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Transcript
Brushless
Alternators
Graig Pearen
©2003 Graig Pearen
68
The author prepares to repair a Dunlite BL, 2 KW wind generator
that uses a brushless, 3-phase alternator.
S
everal different technologies are used in
the generator portion of wind turbines
(wind generators). One of the older, more
reliable technologies is the brushless DC alternator.
Its operation is often poorly understood by the
owners, and in some cases, poorly described by the
manufacturers. I’m not an expert on brushless
alternators, but when I acquired some damaged
Dunlite wind turbines, I became seriously interested in how they work.
home power 97 / october & november 2003
alternator technology
Basic Theory
When an electric current is passed through a coil of wire,
a magnetic field is produced (an electromagnet). Conversely,
when a magnetic field is moved through a coil of wire, an
electric current is produced in the wire. Both of these actions
take place in alternators, motors, and generators or
dynamos.
The stationary part of a motor or alternator is called the
stator and the rotating part is called the rotor. The coils of
wire that are used to produce a magnetic field are called the
field, and the coils that produce electricity are called the
armature. The coils of wire are sometimes referred to as the
“windings.”
Electrical energy is generated when a coil of wire is
moved through a magnetic field. It doesn’t matter whether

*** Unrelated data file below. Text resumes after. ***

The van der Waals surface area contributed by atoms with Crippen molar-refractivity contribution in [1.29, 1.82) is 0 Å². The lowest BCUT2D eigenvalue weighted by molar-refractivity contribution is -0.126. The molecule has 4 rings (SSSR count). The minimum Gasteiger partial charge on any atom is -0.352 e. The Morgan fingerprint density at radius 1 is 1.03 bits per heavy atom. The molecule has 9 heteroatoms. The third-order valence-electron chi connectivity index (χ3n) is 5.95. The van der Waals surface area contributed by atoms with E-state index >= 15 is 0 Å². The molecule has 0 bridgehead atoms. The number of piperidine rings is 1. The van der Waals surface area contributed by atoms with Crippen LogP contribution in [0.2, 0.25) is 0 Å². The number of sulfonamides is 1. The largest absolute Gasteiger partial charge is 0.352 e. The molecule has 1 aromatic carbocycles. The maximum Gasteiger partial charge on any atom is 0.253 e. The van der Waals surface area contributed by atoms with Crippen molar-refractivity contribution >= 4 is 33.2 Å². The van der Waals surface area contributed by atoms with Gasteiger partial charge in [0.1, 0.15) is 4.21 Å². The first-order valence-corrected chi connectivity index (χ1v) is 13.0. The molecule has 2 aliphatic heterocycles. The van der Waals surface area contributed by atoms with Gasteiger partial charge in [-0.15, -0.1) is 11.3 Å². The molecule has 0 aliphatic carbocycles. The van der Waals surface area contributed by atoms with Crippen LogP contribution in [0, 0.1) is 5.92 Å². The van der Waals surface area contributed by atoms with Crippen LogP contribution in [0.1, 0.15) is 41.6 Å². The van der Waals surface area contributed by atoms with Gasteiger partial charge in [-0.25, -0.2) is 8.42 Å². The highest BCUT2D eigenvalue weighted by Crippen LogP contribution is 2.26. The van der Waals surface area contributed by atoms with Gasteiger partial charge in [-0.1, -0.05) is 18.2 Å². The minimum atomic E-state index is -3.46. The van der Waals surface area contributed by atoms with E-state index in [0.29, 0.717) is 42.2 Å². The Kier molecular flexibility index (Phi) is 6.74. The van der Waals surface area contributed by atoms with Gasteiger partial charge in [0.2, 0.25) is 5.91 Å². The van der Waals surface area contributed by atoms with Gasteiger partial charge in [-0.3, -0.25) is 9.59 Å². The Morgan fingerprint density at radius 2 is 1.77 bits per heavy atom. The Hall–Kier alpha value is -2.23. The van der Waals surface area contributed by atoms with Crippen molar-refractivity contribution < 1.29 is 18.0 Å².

the coil is moving or the magnetic field is moving. Either
configuration works equally well, and both are used
separately or in combination depending on mechanical,
electrical, and other objectives. The old DC generators
(dynamos) used a stationary field and rotating armature.
Automotive alternators use the opposite configuration—a
rotating field and stationary armature. In a brushless
alternator, both configurations are used in one machine.
Alternator
Terminology
The parts of an alternator or related equipment
can be expressed in either mechanical terms or
electrical terms. These two sets of terminology are
frequently used interchangeably or in combinations that include one mechanical term and one
electrical term. This causes great confusion when
working with compound machines such as a
brushless alternator, or when conversing with
people who are used to working on a machine that
is configured differently than the machines that
the speaker is used to.
Mechanical
Rotor: The rotating part of an alternator, generator,
dynamo, or motor.
Stator: The stationary part of an alternator,
generator, dynamo, or motor.
Construction
Electrical
A brushless alternator is composed of two alternators
built end-to-end on one shaft. Smaller brushless alternators
may look like one unit, but the two parts are readily
identifiable on the large versions. The larger of the two
sections is the main alternator and the smaller one is the
exciter.
The exciter has stationary field coils and a rotating
armature (power coils). The main alternator uses the
opposite configuration with a rotating field and stationary
armature. This configuration is required to implement
brushless technology without using permanent magnets.
Eliminating the brushes eliminates brush and slip ring wear
and maintenance. The only moving parts subject to wear in
the basic alternator are the bearings.
Armature: The power-producing component of an